Tuesday, September 30, 2008

Suor Angelica Soars while Fly Falls Flat

To the sublime from the ridiculous...

Puccini's Il Trittico is a triptych of one-act operattas, of which the second "Suor Angelica" is especially powerful. It's about the daughter of royalty who brings deep shame on her family by getting knocked up, then is locked away in a convent and spends seven long years there with no word from her family, until at last her evil aunt the Princess comes to disinherit her and reveals that Sister Angelica's son had died years before. Upon hearing this, Angelica longs to join her son in Heaven and, in her rush to poison herself with flowers from her garden, realizes only too late that suicide is a mortal sin that will damn her to Hell. In pleading that would bring Spock himself to tears, she cries out to the Virgin to save her. In a move that could in lesser hands might have bordered on corny, the irradiantly blueclad Virgin gracefully descends on a wire to hover silently over the stage and brings forth Angelica's son in radiant light. All is forgiven and mother joins son in death, happy at last.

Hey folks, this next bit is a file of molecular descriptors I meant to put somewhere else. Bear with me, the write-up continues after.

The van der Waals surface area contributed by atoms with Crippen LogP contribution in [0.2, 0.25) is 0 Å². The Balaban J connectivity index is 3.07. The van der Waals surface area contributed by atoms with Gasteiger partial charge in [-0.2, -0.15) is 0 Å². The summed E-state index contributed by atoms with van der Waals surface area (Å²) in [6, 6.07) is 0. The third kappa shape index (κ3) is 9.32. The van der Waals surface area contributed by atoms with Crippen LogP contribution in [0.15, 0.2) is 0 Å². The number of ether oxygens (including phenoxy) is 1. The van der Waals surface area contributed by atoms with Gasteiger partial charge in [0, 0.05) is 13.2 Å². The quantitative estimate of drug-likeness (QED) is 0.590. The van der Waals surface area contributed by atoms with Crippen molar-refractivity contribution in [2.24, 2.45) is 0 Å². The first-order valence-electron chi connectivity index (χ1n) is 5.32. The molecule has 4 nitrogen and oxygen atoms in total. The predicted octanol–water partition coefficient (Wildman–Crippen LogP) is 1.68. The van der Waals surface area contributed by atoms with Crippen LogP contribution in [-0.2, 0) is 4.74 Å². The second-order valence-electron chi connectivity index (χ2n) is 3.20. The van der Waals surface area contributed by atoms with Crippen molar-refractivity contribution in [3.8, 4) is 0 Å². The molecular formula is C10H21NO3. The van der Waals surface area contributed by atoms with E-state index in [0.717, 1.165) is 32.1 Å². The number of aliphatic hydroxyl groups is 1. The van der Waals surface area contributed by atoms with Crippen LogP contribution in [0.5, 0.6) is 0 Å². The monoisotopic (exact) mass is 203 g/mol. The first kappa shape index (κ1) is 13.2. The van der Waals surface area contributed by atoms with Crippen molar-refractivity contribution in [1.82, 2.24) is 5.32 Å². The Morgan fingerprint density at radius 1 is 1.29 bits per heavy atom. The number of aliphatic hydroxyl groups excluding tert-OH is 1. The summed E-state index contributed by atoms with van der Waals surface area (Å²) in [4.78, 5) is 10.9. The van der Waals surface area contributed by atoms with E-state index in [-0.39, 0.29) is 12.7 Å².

My worries about LA Opera this year from the fatally flawed The Fly have been completely put to rest.

The staging of Il Trittico is a visual feast, with each act quite distinct. Sondra Radvanovsky plays the title role of Sister Angelica with grace and a powerful soprano voice that earned her robust applause midway after the most famous aria "Senza Mama", as well as a long standing ovation after the Finale (which I liked even better), where her voice reminded me of the legendary Renata Tebaldi, whose unequaled concert performance of this role I leave you with here (visually accompanied by various slides of her life). Let the healing power of Puccini and the Virgin wash over you as you listen to the Finale:

Then, compare the Finale above with Renata Tebaldi's own rendition of "Senza Mama" here and see for yourself which is the more moving.

No comments: